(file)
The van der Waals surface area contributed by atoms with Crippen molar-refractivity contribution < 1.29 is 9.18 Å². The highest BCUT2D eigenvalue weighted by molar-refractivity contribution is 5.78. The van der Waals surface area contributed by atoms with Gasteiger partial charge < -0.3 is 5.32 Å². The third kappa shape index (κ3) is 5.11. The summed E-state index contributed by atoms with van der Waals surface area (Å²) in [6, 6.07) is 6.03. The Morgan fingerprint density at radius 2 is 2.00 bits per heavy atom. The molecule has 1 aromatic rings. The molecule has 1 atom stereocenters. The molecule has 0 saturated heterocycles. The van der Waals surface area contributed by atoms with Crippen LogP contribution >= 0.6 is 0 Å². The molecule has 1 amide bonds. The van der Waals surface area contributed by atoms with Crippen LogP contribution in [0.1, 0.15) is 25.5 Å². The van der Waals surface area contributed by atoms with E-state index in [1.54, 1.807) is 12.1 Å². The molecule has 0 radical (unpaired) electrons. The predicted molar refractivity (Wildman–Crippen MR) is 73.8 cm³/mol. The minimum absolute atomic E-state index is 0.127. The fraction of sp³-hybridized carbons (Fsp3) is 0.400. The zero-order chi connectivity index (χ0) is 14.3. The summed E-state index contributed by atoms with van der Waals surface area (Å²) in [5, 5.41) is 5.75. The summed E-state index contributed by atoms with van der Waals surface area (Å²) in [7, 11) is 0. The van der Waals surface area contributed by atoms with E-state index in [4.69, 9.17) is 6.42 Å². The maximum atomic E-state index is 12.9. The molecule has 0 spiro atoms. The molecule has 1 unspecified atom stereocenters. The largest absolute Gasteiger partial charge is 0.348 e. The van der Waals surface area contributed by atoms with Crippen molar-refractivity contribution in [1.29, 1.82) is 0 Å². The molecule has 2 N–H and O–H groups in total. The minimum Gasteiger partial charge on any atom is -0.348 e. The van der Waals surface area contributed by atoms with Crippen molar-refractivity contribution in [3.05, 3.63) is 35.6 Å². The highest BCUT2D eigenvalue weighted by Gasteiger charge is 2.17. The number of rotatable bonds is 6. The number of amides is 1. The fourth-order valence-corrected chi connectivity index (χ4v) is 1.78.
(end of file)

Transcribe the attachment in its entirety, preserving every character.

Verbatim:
The van der Waals surface area contributed by atoms with Crippen molar-refractivity contribution < 1.29 is 9.18 Å². The highest BCUT2D eigenvalue weighted by molar-refractivity contribution is 5.78. The van der Waals surface area contributed by atoms with Gasteiger partial charge < -0.3 is 5.32 Å². The third kappa shape index (κ3) is 5.11. The summed E-state index contributed by atoms with van der Waals surface area (Å²) in [6, 6.07) is 6.03. The Morgan fingerprint density at radius 2 is 2.00 bits per heavy atom. The molecule has 1 aromatic rings. The molecule has 1 atom stereocenters. The molecule has 0 saturated heterocycles. The van der Waals surface area contributed by atoms with Crippen LogP contribution >= 0.6 is 0 Å². The molecule has 1 amide bonds. The van der Waals surface area contributed by atoms with Crippen LogP contribution in [0.1, 0.15) is 25.5 Å². The van der Waals surface area contributed by atoms with E-state index in [1.54, 1.807) is 12.1 Å². The molecule has 0 radical (unpaired) electrons. The predicted molar refractivity (Wildman–Crippen MR) is 73.8 cm³/mol. The minimum absolute atomic E-state index is 0.127. The fraction of sp³-hybridized carbons (Fsp3) is 0.400. The zero-order chi connectivity index (χ0) is 14.3. The summed E-state index contributed by atoms with van der Waals surface area (Å²) in [5, 5.41) is 5.75. The summed E-state index contributed by atoms with van der Waals surface area (Å²) in [7, 11) is 0. The van der Waals surface area contributed by atoms with E-state index in [4.69, 9.17) is 6.42 Å². The maximum atomic E-state index is 12.9. The molecule has 0 spiro atoms. The molecule has 1 unspecified atom stereocenters. The largest absolute Gasteiger partial charge is 0.348 e. The van der Waals surface area contributed by atoms with Crippen molar-refractivity contribution in [1.29, 1.82) is 0 Å². The molecule has 2 N–H and O–H groups in total. The minimum Gasteiger partial charge on any atom is -0.348 e. The van der Waals surface area contributed by atoms with Crippen molar-refractivity contribution in [3.05, 3.63) is 35.6 Å². The highest BCUT2D eigenvalue weighted by Gasteiger charge is 2.17. The number of rotatable bonds is 6. The number of amides is 1. The fourth-order valence-corrected chi connectivity index (χ4v) is 1.78.